The Conquerors is a novelization of the 1925-1927 Cantonese revolution in Hong Kong. The unnamed narrator is a Frenchman who traveled by way of Vietnam to meet his old friend Garine working as a propaganda officer for Mikhail Borodin, the Russian agent in Hong Kong. Despite nominally working toward the same end, there is tension between Garine and Borodin since the former is a true believer in the cause, while the latter is primarily working to advance the soviet political agenda. Yet, as these two men with European connections play out their drama, there is a larger conflict between Chinese revolutionaries, Chinese warlords, and the Europeans in Hong Kong. Garine and Borodin both intend to use the Chinese to accomplish their objectives, with a powerful pacifist (compared to Ghandi) and a young anarchist. The situation in Hong Kong deteriorates under repeated assaults from European capital and Chinese arms before ending on an ambiguous note.

The Conquerors is something of an odd book in that it is utterly driven by the plot, being told in chronological narration with a date and time for nearly every entry, while not actually being about the plot at all. The plot of The Conquerors is a vehicle for Malraux to talk about issues of colonialism and revolution, which he opposes and favors, in that order. Despite the flatness of some of the Chinese characters and the problems posed by the large number of Chinese factions, Malraux is most critical of European influence in the revolution since both capitalists and communists are, ultimately seeking to effect some sort of colonial project.

Where the novel The Conquerors ultimately fell flat, the concluding essay was a thoughtful critique of Western Civilization. Among other issues, he talks about how Russia is in some ways a European country and, in others, wholly un-European. In the conclusion to this essay he wrote:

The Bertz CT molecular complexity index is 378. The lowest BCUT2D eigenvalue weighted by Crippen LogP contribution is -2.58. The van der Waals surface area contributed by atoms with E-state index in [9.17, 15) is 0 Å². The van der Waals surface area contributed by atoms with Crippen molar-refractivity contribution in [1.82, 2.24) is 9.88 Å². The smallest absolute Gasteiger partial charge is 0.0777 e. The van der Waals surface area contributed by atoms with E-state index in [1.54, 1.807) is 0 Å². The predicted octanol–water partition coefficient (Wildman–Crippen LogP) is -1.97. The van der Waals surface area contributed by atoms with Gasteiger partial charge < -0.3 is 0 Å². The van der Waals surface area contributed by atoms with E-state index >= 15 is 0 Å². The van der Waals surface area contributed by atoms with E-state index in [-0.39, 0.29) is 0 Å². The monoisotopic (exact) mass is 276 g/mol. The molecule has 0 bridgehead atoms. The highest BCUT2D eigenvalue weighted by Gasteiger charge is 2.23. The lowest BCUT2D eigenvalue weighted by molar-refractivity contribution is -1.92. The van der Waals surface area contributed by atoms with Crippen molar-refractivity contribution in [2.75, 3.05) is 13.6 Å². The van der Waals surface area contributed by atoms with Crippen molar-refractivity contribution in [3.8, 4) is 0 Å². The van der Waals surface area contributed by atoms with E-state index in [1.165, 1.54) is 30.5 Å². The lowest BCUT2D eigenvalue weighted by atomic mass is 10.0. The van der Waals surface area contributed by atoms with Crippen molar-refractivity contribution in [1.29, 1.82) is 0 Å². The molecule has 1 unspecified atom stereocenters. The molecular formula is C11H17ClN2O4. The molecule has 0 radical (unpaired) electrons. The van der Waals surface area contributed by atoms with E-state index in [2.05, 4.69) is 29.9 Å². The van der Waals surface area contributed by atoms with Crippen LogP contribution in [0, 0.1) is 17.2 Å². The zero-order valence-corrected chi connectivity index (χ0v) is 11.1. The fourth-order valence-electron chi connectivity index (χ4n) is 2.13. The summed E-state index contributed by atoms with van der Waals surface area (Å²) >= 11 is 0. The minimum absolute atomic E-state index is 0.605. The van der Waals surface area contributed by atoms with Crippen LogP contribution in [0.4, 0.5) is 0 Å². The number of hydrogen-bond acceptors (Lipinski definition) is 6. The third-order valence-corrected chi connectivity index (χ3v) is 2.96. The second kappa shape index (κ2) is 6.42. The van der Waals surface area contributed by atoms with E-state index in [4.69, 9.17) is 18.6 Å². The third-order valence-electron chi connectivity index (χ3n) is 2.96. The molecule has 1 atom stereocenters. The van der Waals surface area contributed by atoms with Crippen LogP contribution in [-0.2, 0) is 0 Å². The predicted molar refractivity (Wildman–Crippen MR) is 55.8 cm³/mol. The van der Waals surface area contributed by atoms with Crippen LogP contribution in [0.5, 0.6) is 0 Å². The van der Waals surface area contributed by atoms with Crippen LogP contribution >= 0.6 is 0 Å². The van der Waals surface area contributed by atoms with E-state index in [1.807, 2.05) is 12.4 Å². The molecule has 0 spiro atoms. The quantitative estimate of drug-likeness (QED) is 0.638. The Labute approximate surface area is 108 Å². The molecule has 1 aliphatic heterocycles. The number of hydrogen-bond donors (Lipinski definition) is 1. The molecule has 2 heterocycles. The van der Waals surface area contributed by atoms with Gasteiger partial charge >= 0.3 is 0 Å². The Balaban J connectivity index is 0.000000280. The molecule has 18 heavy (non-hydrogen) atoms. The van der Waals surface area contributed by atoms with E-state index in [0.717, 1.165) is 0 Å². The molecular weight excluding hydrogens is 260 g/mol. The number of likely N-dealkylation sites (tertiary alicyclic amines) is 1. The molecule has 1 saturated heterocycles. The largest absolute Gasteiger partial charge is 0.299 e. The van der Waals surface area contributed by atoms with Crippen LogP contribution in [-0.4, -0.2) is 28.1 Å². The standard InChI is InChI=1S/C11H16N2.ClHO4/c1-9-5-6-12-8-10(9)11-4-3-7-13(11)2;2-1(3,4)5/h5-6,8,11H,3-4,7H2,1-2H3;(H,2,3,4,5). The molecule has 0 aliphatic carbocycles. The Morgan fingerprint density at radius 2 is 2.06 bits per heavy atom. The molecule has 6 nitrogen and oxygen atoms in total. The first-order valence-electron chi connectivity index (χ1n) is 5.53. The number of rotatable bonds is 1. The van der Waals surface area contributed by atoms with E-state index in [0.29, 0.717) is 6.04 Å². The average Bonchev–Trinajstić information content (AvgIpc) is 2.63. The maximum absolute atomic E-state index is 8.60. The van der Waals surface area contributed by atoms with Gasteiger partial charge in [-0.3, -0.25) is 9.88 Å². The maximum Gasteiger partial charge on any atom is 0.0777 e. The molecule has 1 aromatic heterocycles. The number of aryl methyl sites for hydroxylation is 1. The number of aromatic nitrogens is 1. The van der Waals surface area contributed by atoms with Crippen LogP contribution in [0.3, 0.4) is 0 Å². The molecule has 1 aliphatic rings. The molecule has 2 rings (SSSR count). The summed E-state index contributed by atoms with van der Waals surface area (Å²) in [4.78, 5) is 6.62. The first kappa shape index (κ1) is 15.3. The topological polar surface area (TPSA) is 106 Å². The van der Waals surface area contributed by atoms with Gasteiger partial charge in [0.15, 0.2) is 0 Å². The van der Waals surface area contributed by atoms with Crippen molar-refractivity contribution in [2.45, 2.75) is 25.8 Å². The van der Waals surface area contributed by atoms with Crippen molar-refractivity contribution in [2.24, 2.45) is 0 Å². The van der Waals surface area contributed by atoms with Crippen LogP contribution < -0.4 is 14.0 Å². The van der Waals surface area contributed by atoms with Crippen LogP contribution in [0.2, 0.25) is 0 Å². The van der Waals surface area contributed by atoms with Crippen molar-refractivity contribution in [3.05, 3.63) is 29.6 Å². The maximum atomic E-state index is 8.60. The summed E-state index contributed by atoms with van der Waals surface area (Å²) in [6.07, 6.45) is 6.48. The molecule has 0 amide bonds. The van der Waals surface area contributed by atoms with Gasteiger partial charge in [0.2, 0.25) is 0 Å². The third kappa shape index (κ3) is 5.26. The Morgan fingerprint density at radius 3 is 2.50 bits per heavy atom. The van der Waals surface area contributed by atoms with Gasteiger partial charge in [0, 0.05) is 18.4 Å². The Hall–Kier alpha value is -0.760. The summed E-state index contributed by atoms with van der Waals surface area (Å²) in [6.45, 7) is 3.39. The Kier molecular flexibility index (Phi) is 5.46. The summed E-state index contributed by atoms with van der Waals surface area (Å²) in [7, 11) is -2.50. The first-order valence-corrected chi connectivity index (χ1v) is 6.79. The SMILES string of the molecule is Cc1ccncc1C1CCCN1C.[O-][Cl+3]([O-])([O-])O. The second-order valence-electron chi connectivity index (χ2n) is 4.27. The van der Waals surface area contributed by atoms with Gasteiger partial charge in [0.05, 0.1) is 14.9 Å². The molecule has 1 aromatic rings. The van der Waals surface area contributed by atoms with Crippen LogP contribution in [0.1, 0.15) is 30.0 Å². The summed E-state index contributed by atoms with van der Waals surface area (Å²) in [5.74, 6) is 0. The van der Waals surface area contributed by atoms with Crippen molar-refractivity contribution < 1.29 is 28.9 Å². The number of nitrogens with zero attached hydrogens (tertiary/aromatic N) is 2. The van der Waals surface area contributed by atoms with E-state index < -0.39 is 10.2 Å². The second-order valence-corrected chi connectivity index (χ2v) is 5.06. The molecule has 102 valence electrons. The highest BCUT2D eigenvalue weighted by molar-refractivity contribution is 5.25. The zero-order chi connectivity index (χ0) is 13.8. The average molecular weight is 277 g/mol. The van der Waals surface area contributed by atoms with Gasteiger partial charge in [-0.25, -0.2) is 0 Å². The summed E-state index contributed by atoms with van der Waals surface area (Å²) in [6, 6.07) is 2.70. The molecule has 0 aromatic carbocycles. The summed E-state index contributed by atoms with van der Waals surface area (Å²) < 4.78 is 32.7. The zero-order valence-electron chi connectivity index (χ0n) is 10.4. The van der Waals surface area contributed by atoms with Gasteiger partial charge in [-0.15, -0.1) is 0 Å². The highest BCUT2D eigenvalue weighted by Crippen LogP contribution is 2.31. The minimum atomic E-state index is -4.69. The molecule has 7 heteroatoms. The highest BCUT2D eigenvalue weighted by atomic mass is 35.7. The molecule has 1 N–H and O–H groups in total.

When was France great? When she did not take refuge in France. She is universalist. To the rest of the world the greatness of France is much more the cathedrals or the Revolution than Louis XIV. Some countries, like Britain — and it may be to their honor–are the greater the more alone. France has never been greater than when she spoke for all mankind, and that is why her silence is heard so poignantly today.

Of course, this passage struck a particular note in the wake of the recent American election. There were individual scenes in The Conquerors that were excellent, but the book as a whole did not leave enough of an impression that I can remember it well several weeks later. This passage in the concluding essay did.

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Next up, I have finished Last Words from Montmarte, a posthumous, postmodern, epistolary novel by Qiu Miaojin, a Taiwanese lesbian author. I am also in the middle of reading Stephen Pinker’s The Better Angels of our Nature, but am up to my neck in grading and editing right now so have only just started Ursula K. le Guin’s The Left Hand of Darkness

Night Heron – Adam Brookes